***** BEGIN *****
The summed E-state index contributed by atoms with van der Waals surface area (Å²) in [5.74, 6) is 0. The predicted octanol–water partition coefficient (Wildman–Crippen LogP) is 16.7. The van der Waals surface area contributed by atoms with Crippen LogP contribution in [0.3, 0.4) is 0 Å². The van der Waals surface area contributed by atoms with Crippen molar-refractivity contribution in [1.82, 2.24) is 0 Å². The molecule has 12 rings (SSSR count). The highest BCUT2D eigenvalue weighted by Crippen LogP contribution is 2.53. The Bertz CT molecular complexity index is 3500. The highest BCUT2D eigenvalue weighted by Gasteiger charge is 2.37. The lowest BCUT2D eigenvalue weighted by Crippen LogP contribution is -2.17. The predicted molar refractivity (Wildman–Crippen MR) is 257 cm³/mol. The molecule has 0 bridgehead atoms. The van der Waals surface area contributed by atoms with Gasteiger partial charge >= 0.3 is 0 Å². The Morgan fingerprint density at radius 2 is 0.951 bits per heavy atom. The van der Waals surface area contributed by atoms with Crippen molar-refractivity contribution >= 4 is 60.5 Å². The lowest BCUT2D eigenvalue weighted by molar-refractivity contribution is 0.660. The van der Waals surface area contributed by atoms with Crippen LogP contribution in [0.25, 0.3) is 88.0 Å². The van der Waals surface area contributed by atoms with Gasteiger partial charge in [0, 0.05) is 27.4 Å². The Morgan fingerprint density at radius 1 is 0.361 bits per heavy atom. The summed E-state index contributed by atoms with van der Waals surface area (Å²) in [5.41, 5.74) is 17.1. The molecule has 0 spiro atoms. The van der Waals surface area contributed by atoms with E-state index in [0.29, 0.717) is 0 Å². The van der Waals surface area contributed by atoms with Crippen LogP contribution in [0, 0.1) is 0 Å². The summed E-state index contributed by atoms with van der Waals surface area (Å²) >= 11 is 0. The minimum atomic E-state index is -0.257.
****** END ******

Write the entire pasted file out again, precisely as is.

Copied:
The summed E-state index contributed by atoms with van der Waals surface area (Å²) in [5.74, 6) is 0. The predicted octanol–water partition coefficient (Wildman–Crippen LogP) is 16.7. The van der Waals surface area contributed by atoms with Crippen LogP contribution in [0.3, 0.4) is 0 Å². The van der Waals surface area contributed by atoms with Crippen molar-refractivity contribution in [1.82, 2.24) is 0 Å². The molecule has 12 rings (SSSR count). The highest BCUT2D eigenvalue weighted by Crippen LogP contribution is 2.53. The Bertz CT molecular complexity index is 3500. The highest BCUT2D eigenvalue weighted by Gasteiger charge is 2.37. The lowest BCUT2D eigenvalue weighted by Crippen LogP contribution is -2.17. The predicted molar refractivity (Wildman–Crippen MR) is 257 cm³/mol. The molecule has 0 bridgehead atoms. The van der Waals surface area contributed by atoms with Gasteiger partial charge >= 0.3 is 0 Å². The Morgan fingerprint density at radius 2 is 0.951 bits per heavy atom. The van der Waals surface area contributed by atoms with Crippen molar-refractivity contribution >= 4 is 60.5 Å². The lowest BCUT2D eigenvalue weighted by molar-refractivity contribution is 0.660. The van der Waals surface area contributed by atoms with Crippen LogP contribution in [0.25, 0.3) is 88.0 Å². The van der Waals surface area contributed by atoms with Gasteiger partial charge in [0, 0.05) is 27.4 Å². The Morgan fingerprint density at radius 1 is 0.361 bits per heavy atom. The summed E-state index contributed by atoms with van der Waals surface area (Å²) in [5.41, 5.74) is 17.1. The molecule has 0 spiro atoms. The van der Waals surface area contributed by atoms with E-state index in [0.29, 0.717) is 0 Å². The van der Waals surface area contributed by atoms with Crippen LogP contribution in [0, 0.1) is 0 Å². The summed E-state index contributed by atoms with van der Waals surface area (Å²) >= 11 is 0. The minimum atomic E-state index is -0.257.